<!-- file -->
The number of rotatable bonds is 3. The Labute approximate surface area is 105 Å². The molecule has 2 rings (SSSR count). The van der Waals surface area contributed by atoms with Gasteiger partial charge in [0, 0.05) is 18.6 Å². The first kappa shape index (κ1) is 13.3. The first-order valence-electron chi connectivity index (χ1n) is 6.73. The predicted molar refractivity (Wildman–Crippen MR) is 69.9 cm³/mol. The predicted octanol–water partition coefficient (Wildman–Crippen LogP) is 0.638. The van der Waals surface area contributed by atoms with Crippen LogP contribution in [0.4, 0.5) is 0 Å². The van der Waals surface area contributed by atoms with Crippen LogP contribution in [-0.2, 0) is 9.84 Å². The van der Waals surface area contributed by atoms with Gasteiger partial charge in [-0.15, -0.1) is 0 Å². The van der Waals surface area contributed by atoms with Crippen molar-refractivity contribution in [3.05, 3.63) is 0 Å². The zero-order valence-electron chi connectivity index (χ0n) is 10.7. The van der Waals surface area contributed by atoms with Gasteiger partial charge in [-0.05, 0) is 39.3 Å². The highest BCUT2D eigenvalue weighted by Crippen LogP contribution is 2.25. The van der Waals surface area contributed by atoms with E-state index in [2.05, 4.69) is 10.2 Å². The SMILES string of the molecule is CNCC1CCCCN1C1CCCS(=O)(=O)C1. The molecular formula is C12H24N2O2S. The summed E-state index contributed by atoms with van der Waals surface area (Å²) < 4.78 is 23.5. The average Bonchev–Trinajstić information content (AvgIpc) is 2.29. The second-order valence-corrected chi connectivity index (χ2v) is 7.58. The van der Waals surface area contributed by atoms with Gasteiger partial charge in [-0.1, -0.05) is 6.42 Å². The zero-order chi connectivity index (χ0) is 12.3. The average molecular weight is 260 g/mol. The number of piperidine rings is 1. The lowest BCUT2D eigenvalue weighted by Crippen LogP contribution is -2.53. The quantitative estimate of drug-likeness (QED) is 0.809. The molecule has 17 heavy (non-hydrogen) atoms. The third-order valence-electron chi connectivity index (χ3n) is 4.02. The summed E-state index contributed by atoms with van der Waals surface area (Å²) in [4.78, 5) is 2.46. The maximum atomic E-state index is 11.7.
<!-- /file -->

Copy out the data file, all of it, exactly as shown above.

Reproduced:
The number of rotatable bonds is 3. The Labute approximate surface area is 105 Å². The molecule has 2 rings (SSSR count). The van der Waals surface area contributed by atoms with Gasteiger partial charge in [0, 0.05) is 18.6 Å². The first kappa shape index (κ1) is 13.3. The first-order valence-electron chi connectivity index (χ1n) is 6.73. The predicted molar refractivity (Wildman–Crippen MR) is 69.9 cm³/mol. The predicted octanol–water partition coefficient (Wildman–Crippen LogP) is 0.638. The van der Waals surface area contributed by atoms with Crippen LogP contribution in [0.4, 0.5) is 0 Å². The van der Waals surface area contributed by atoms with Crippen LogP contribution in [-0.2, 0) is 9.84 Å². The van der Waals surface area contributed by atoms with Gasteiger partial charge in [-0.15, -0.1) is 0 Å². The van der Waals surface area contributed by atoms with Crippen molar-refractivity contribution in [3.05, 3.63) is 0 Å². The zero-order valence-electron chi connectivity index (χ0n) is 10.7. The van der Waals surface area contributed by atoms with Gasteiger partial charge in [-0.05, 0) is 39.3 Å². The highest BCUT2D eigenvalue weighted by Crippen LogP contribution is 2.25. The van der Waals surface area contributed by atoms with E-state index in [2.05, 4.69) is 10.2 Å². The SMILES string of the molecule is CNCC1CCCCN1C1CCCS(=O)(=O)C1. The molecular formula is C12H24N2O2S. The summed E-state index contributed by atoms with van der Waals surface area (Å²) < 4.78 is 23.5. The average Bonchev–Trinajstić information content (AvgIpc) is 2.29. The second-order valence-corrected chi connectivity index (χ2v) is 7.58. The van der Waals surface area contributed by atoms with Gasteiger partial charge in [-0.1, -0.05) is 6.42 Å². The zero-order chi connectivity index (χ0) is 12.3. The average molecular weight is 260 g/mol. The number of piperidine rings is 1. The lowest BCUT2D eigenvalue weighted by Crippen LogP contribution is -2.53. The quantitative estimate of drug-likeness (QED) is 0.809. The molecule has 17 heavy (non-hydrogen) atoms. The third-order valence-electron chi connectivity index (χ3n) is 4.02. The summed E-state index contributed by atoms with van der Waals surface area (Å²) in [4.78, 5) is 2.46. The maximum atomic E-state index is 11.7.